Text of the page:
UK: Brexit And The Evolving Damage Limitation Strategies

Brexit concern appears to be gathering rather than abating with leaked strategies and frantic efforts by Mrs. May to seem to be completely confident that she will get a better deal; in which case why did she not get a better deal the first time around?  The reality of any kind of Brexit, let alone a no-deal Brexit is slowly being revealed with mainly cons and precious few pros being exhibited.  Both the Confederation of British Industry (CBI) and the Institute of Directors (IoD) have been publishing the views of their members. 

The CBI quoted a global engineering organisation’s concerns:

“We operate a highly integrated supply chain, importing hundreds of thousands of raw materials, components and finished goods from the EU every year, as well as exporting tens of thousands of finished products. Despite all of the contingency planning and measures we have put in place to ensure customs documentation and arrangements are fully in place by March 29th, there remains a concern about border delays disrupting both our imports and exports of goods. We can accommodate some delays on standard items, but many of our goods are manufactured to order and more susceptible to delay."

Another member, a fast food retailer, voiced the following concerns:  “We import all of our salad from a country inside the EU due to a lack of availability in the UK. This food has a shelf life of five days - it cannot be frozen or stored for any longer. In the event of a 'no deal' exit from the EU, this supply chain would be broken. This would mean that the 50% of our products which use salad would no longer be made in the same way, or perhaps even be available to buy in the UK – impacting both the service we’re able to offer our customers and our profitability as a business”.

A further large organisation specialising in infrastructure commented:

"On day one of a "no deal" Brexit we would expect to see delays beginning on imported goods from the EU, an increase in the cost of supplies from the EU. We would have concerns over how this would impact our supply chain because we have no visibility over the supply chain’s exposure to EU goods. We would expect to see diminishing labour resources due to confusion about hiring EU workers, which would play a big part in an overall increase in recruitment costs due to a shift in supply and demand."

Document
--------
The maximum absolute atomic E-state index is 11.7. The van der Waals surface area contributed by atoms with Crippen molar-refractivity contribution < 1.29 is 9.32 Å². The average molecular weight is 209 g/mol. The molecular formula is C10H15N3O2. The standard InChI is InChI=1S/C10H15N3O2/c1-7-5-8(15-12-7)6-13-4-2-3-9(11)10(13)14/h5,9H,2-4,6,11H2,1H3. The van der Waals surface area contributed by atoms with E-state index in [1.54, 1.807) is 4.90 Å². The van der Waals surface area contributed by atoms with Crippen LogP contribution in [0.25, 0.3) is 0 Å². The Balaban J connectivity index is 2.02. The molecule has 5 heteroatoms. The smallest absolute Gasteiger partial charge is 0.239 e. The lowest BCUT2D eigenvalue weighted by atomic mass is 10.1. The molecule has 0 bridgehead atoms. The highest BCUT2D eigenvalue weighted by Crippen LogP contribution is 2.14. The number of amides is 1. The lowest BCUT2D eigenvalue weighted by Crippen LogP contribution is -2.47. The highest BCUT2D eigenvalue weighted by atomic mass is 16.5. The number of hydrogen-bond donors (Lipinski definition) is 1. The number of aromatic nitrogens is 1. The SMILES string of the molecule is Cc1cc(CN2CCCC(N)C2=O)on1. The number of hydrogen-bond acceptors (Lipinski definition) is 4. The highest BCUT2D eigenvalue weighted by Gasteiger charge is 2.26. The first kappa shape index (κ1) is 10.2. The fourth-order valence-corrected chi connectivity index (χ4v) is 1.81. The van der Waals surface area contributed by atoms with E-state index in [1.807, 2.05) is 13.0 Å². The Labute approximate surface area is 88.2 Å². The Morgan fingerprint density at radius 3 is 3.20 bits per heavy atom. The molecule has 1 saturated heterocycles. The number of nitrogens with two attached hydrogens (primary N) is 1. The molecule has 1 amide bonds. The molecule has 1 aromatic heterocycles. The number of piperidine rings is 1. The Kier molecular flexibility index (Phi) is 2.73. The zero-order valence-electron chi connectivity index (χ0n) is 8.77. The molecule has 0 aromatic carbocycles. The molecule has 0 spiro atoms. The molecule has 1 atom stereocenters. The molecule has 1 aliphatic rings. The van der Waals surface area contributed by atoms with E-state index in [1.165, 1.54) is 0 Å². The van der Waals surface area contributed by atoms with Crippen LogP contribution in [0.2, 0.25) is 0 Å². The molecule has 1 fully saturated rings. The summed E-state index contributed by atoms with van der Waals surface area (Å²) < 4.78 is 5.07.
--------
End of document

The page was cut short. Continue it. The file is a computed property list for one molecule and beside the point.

A new report from the IoD shows that one in three IoD members would be obliged to move their operations abroad in the event of a no-deal Brexit.  Furthermore, of the 1,200 directors who responded to the survey, 16% had already triggered their relocation plans, with a further 13% seriously considering doing so.  The IoD was at pains to point out that this trend does not only apply to big business but smaller firms as well.  The option of moving out of the UK seems to be high on the list of “Things to do to fix Brexit”.  As many as two-thirds of IoD members do business in the EU and a significant number of those members are already engaged in contingency planning which includes the potential to relocate in the EU.

The UK and London in particular, has depended on ease of access to the EU markets for some time, should this be lost by a no-deal situation the annual loss of production in London alone is likely to be eroded and the predicted annual loss of output by 2034 could be up to 6% lower which in actual terms could amount to £40 billion, at today’s rates, which is five times the annual spending on London’s transport network and 13 times the annual spending on policing, according to the IoD.  Barriers to trade would considerably weaken the UK’s and London’s ability to compete in the global markets.  The economic impact could be far-reaching and very difficult to stem.

In the view of Edwin Morgan, Interim Director General of the Institute of Directors, it may not be too late, he commented on the whole sorry situation:

“It brings no pleasure to reveal these worrying signs, but we can no more ignore the real consequences of delay and confusion than business leaders can ignore the hard choices that they face in protecting their companies. Change is a necessary and often positive part of doing business, but the unavoidable disruption and increased trade barriers that no-deal would bring are entirely unproductive.

“While the actions of big companies have been making headlines, these figures suggest that smaller enterprises are increasingly considering taking the serious step of moving some operations abroad. For these firms, typically with tighter resources, to be thinking about such a costly course of action makes clear the precarious position they are in.

“We still have a chance to stem the flow and provide enough certainty to the firms that are considering moving but haven’t yet done so. The UK’s hard-won reputation as a stable, predictable environment for enterprise is being chipped away. Our political leaders must keep this in the front of their minds as we enter this critical phase of negotiations.”

It is to be hoped that the political leaders he refers to have read and embraced his comments.

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